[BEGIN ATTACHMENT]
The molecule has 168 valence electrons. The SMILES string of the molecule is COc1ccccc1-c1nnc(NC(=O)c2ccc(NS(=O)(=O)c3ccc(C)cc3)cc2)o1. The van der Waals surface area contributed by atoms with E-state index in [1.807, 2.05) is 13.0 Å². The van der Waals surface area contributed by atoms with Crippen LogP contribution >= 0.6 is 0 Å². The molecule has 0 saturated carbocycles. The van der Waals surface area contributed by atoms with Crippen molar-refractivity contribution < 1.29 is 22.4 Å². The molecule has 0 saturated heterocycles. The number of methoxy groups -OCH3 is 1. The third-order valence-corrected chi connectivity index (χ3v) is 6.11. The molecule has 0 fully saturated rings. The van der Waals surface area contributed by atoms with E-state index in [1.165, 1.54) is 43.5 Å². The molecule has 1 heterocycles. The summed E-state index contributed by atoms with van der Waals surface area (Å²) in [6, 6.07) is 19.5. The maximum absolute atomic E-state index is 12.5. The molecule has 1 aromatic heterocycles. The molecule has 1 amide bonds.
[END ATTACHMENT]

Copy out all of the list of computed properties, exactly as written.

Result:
The molecule has 168 valence electrons. The SMILES string of the molecule is COc1ccccc1-c1nnc(NC(=O)c2ccc(NS(=O)(=O)c3ccc(C)cc3)cc2)o1. The van der Waals surface area contributed by atoms with E-state index in [1.807, 2.05) is 13.0 Å². The van der Waals surface area contributed by atoms with Crippen LogP contribution >= 0.6 is 0 Å². The molecule has 0 saturated carbocycles. The van der Waals surface area contributed by atoms with Crippen molar-refractivity contribution < 1.29 is 22.4 Å². The molecule has 0 saturated heterocycles. The number of methoxy groups -OCH3 is 1. The third-order valence-corrected chi connectivity index (χ3v) is 6.11. The molecule has 0 fully saturated rings. The van der Waals surface area contributed by atoms with E-state index in [1.165, 1.54) is 43.5 Å². The molecule has 1 heterocycles. The summed E-state index contributed by atoms with van der Waals surface area (Å²) in [6, 6.07) is 19.5. The maximum absolute atomic E-state index is 12.5. The molecule has 1 aromatic heterocycles. The molecule has 1 amide bonds.